I am constantly amazed at how each Glö-couple’s personality shines through in their email wedding invitations and wedding website designs. For some inspiration – check out the real Glö-bie posts on glo-bride.com.

About Taryn:  Taryn is the founder of Glö, where she works to provide modern-minded couples with personalized online wedding communications — from email invitations and save the dates, to wedding websites with online RSVPs. Learn more about Glö at www.glosite.com or follow Taryn and her staff on Twitter @GloWedding.

*Editor’s Disclaimer:  I did not receive any compensation for this post…I just think that the staff at Glö is really awesome and this is such a great idea!  Mmmkay?  Mmmk.  [I’m lookin’ at you, FCC!]

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Top Ten Tips for Saving Money on your Wedding Vendors

This morning’s guest post comes from Ashley over at Bride on a Budget.  Her blog is amazing for keeping your sanity when you’re trying to plan a wedding (and save your budget!).  Thanks so much for posting for me, Ashley!  Here she is with her best money-saving tips:

1. Do your research. The more vendors you look at, the more likely you’re going to find one that you love in your budget.

2. Ask other brides who they used. Go on wedding message boards like The Knot and Project Wedding to find brides in your area. They can give you first hand opinion on who to use and who to avoid.

3. Look in places you wouldn’t normally look. Vendors that are just starting out often post on Craigslist advertising their low prices. Also, check out Weddingbee, where vendors will sometimes give away services for free in exchange for a review.

4. Negotiate. Most vendors are willing to go cheaper than what they originally quoted you. Tell them how much you like their work, but you just can’t afford it. Give them your budget and see what they can provide you with for that amount.

5. Don’t be afraid to use your discounts. A lot of vendors will give discounts to military personnel. Also, some will give discounts for students, teachers, medical professionals, etc. You won’t know unless you ask.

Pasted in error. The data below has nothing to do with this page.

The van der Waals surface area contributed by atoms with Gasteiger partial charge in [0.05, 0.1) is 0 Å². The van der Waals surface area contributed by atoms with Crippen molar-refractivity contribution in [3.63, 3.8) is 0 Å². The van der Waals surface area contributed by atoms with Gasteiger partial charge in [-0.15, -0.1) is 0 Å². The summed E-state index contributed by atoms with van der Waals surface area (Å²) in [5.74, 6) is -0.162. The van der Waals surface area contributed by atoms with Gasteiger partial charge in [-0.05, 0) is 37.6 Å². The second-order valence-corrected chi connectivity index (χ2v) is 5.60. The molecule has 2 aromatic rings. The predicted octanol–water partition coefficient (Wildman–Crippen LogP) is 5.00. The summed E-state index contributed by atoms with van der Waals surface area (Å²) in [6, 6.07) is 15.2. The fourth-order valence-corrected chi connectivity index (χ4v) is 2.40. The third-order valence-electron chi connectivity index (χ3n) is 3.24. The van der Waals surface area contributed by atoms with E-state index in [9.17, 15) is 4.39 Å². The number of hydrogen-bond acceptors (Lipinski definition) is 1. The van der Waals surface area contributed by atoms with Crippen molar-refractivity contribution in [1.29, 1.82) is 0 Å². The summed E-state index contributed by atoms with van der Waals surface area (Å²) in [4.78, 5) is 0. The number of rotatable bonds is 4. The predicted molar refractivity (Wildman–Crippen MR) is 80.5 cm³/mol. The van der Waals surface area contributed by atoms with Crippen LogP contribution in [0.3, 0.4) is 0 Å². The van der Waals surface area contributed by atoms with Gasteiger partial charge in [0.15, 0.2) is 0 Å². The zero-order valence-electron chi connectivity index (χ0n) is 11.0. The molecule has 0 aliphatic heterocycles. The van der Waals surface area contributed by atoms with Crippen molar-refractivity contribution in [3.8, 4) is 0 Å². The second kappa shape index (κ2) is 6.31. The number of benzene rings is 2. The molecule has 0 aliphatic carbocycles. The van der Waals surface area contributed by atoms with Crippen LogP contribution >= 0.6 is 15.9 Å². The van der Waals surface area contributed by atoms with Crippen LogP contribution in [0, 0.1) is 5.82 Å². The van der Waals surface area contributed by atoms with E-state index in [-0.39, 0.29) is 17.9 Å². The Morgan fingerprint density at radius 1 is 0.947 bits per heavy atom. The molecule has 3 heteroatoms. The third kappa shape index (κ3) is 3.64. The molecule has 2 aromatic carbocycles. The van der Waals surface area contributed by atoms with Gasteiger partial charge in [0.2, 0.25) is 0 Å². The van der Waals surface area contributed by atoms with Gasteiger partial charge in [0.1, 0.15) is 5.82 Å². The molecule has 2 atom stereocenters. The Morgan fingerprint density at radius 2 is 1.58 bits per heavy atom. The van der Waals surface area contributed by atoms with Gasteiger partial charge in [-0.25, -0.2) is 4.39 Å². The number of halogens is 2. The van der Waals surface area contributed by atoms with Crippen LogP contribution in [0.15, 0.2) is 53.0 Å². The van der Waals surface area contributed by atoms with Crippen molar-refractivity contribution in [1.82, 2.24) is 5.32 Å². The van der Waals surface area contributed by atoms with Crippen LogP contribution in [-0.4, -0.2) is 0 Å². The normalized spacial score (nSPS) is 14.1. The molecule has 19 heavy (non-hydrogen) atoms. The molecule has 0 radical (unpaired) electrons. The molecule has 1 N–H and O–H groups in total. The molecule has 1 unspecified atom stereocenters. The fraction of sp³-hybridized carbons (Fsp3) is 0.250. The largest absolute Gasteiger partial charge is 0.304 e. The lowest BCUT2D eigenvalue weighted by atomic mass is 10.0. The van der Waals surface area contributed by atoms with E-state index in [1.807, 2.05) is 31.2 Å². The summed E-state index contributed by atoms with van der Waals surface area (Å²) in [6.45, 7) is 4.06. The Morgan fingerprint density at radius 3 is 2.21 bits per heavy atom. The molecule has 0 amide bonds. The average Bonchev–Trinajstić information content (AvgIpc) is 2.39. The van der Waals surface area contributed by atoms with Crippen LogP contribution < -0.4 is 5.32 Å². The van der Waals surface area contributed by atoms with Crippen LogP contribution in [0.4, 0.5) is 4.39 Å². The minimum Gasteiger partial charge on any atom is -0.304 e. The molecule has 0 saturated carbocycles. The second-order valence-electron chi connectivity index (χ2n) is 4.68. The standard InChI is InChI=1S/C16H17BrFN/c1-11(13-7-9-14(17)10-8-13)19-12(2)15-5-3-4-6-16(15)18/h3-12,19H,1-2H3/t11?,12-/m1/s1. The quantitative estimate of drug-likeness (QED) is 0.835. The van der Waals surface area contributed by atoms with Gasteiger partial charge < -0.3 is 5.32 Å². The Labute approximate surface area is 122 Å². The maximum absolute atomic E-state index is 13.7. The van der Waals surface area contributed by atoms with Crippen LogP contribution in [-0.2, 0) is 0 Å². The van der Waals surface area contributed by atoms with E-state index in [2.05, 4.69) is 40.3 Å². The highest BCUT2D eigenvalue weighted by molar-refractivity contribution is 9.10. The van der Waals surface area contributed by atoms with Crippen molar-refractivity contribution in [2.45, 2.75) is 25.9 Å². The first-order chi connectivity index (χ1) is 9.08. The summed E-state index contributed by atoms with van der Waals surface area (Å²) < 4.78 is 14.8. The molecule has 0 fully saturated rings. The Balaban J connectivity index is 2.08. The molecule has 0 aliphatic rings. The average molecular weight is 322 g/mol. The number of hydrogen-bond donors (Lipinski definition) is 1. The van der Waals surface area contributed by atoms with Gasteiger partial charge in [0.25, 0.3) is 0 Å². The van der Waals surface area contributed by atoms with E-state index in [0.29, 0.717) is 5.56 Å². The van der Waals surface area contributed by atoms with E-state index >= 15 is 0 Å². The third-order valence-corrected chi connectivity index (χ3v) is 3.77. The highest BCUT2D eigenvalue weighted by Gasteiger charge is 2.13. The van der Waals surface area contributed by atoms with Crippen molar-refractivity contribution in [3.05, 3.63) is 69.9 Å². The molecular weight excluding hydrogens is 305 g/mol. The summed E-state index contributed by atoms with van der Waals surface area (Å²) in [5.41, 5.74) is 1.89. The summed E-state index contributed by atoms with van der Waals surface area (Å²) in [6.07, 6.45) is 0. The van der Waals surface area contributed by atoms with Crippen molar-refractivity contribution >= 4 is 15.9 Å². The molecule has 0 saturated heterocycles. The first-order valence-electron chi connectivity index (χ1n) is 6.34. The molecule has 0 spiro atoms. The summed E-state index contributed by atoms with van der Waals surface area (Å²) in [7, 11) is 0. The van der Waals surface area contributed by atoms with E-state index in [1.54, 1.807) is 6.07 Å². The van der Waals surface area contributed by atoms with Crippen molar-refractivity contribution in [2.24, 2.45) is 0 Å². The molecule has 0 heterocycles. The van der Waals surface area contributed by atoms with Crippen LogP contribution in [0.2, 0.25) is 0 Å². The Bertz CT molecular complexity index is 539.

6. Decide what you have to have and what you’re more flexible on. This will allow vendors to be more flexible and give you more for your money.

7. Use friends and family members who have talents. If you have a friend who is a fantastic musician, ask if they’re perform at your wedding ceremony. If your uncle owns a restaurant, see if he’ll cater for a discounted price.

8. Branch out from traditional wedding vendors. Just because a vendor doesn’t have wedding in front of their title doesn’t mean they aren’t just as good. A lot of photographers who do mostly family shoots will also do weddings on the side. And florists who don’t often do wedding bouquets could still make a gorgeous one for you. Meet with them and see if you like their style and ideas.

9. Have your wedding in an off-season. A lot of vendors will give discounts during their less busy parts of the year. They don’t get as much business in December as they do in June, so they’re willing to book you for cheaper because some money is better than no money.

10. Have your wedding on an off day. If you really have you heart set on having a wedding in June, but can’t afford it, look into having your wedding on a Friday or Sunday. Less people get married on those days and wedding vendors love the extra business.

Now that you’ve heard my top tips for saving money on your wedding vendors, feel free to share your own tips with us. What did you do to save money?

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Second Chances